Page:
Inflammation in RA, Fibromyalgia, and Sarcoidosis


Macrophages are immune system cells that normally eat invading foreign microbes and digest them.  However, microbiologists have discovered that certain microbes have evolved ways to invade macrophages, to take over their cellular machinery,  to form colonies inside the macrophages, and to slowly replicate themselves and form new colonies.


Macrophage colonies are an important causal factor in Rheumatoid Arthritis (RA), Fibromyalgia (FMS), and Sarcoidosis inflammation. It appears that the hidden locations of the suspected RA and FMS bacterial inflammation generators have at last been recognized and made visible. Pleomorphic (shape-changing) microbe elements (1/10th to 1/100th the size of the blood-borne forms of the bacteria) have been identified in colonies inside the cytoplasm of more types of blood cells. Pictures of the macrophage intracellular colonies related to Sarcoidosis are found at: Dr. Trevor Marshall states, “Emil and Barbara Wirostko produced stunning electron microscope photographs of immune phagocytes each containing hundreds of tiny bacterial forms, around 0.01 - 0.025 microns in diameter, living in colonies within the very cells (phagocytes) which are supposed to kill these bacterial parasites.” One Wirostko photograph.


This invasive capability is well known in viruses, bacteria, certain yeasts (fungal forms) and even larger microbes like the more complex Malaria parasite, Plasmodium falciparum. The presence of these colonies is suggested as the root cause of many (perhaps most) so-called chronic “autoimmune” diseases of heretofore unconfirmed etiology. The colonies contain exogenous DNA and RNA that codes the generation of pathogenic bioactive molecules such as hormones, toxins and enzymes.

The colonies of macrophages manufacture vitamin D (1,25-D), resulting in a surplus which poisons and can paralyze muscles, which have a D3 receptor for it. Excess blood concentration of the active form of 1,25-D has shown to be linked to inflammation in Sarcoidosis, Chronic Fatigue Syndrome, Lyme Disease, FMS and other autoimmune illnesses. [Reference:  J. C. Waterhouse, Ph.D. ]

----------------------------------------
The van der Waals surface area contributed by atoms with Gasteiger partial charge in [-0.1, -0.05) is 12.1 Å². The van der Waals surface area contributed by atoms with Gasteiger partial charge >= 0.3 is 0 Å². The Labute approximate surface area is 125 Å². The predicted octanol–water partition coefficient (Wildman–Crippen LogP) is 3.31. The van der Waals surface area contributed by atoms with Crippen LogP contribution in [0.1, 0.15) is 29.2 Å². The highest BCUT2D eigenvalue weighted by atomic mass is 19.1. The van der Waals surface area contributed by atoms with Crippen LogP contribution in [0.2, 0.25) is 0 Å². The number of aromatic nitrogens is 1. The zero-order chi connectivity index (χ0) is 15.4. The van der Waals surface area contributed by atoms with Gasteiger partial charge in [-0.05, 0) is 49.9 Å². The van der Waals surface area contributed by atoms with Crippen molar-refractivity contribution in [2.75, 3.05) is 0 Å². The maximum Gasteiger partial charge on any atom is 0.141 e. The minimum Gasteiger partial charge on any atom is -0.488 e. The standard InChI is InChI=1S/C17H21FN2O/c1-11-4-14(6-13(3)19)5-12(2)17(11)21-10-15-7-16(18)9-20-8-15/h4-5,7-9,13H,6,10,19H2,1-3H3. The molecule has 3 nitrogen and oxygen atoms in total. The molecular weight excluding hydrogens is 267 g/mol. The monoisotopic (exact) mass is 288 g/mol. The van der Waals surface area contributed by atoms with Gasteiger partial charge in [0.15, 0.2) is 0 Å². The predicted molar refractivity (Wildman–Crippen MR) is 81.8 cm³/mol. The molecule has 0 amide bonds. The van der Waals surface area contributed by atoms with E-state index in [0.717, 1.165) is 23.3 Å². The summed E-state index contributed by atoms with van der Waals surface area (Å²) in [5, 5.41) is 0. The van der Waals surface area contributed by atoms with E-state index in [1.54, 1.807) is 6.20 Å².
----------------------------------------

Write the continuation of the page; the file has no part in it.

The D-ratio is the concentration in the blood of the 1,25-D hormone form of vitamin D (picogram/ml) divided by the concentration of the 25-D inactive, precursor-molecule form (nanogram/ml). If the D-ratio is greater than 1.3, this indicates an abnormal equilibrium excess of the active hormone. This excess is strongly correlated to both the presence of latent, intracellular (macrophage) parasite Cell Wall Deficient (CWD) bacteria and to the associated TH1 cytokine, so called “autoimmune cascade”. The 1,25-D stimulates hematopoietic conversion of stem cells into new macrophages, which become targets for colonization.  Dr. Marshall shows a Table of Sarcoidosis patients’ D-ratios versus the 1,25-D concentration


Jarisch-Herxheimer reaction and the inflammation cascade:

In severely colonized patients, attacking the parasites may trigger severe Jarisch-Herxheimer (JH) reactions. Suppressing vitamin D and minimizing sunlight exposure may be beneficial in moderating the inflammation cascade. Vitamin D supplements may accentuate so called “allergic” reactions.


Angiotensin II blockers also have beneficial effects in mediating JH attacks by blocking the production of inflammatory T1 cytokines, especially TNF-alpha. In Sarcoidosis, the offending metabolite is most likely 1,25-(OH)2-D and the synthetic source is the disease-activating macrophage. About 50% of hypercalcemic patients with lymphoma harbor frankly elevated or inappropriately high serum 1,25-(OH)2-D concentrations.  [Reference: Marshall TG, Fenter B, Marshall FE: Putative Antibacterial Mechanisms for Angiotensin II Receptor Blockers. JOIMR 2004;2(2):1]

Angiotensin receptor blockers (ARBs) have wider applicability moderating other types of inflammation in addition to the heart related inflammation.  However, blocking the inflammation cascade without eliminating its source, the latent bacterial colonies will not have any long-term effectiveness. [Reference: Adams JS: Vitamin D metabolite-mediated hypercalcemia. Endocrinol Metab Clin North Am. 1989 Sep;18(3):765-78.]

According to Dr Marshall’s: (Complete Text)

“The two hormones critical to this inflammatory process are Angiotensin II and the seco-steroid 1,25-dihydroxyvitamin-D.

“We use the Angiotensin Receptor Blocker 'Olmesartan Medoxomil' (Benicar/Olmetec/Votum), dosed approximately every 6 hours, to blockade the Angiotensin II receptors in the inflamed tissue.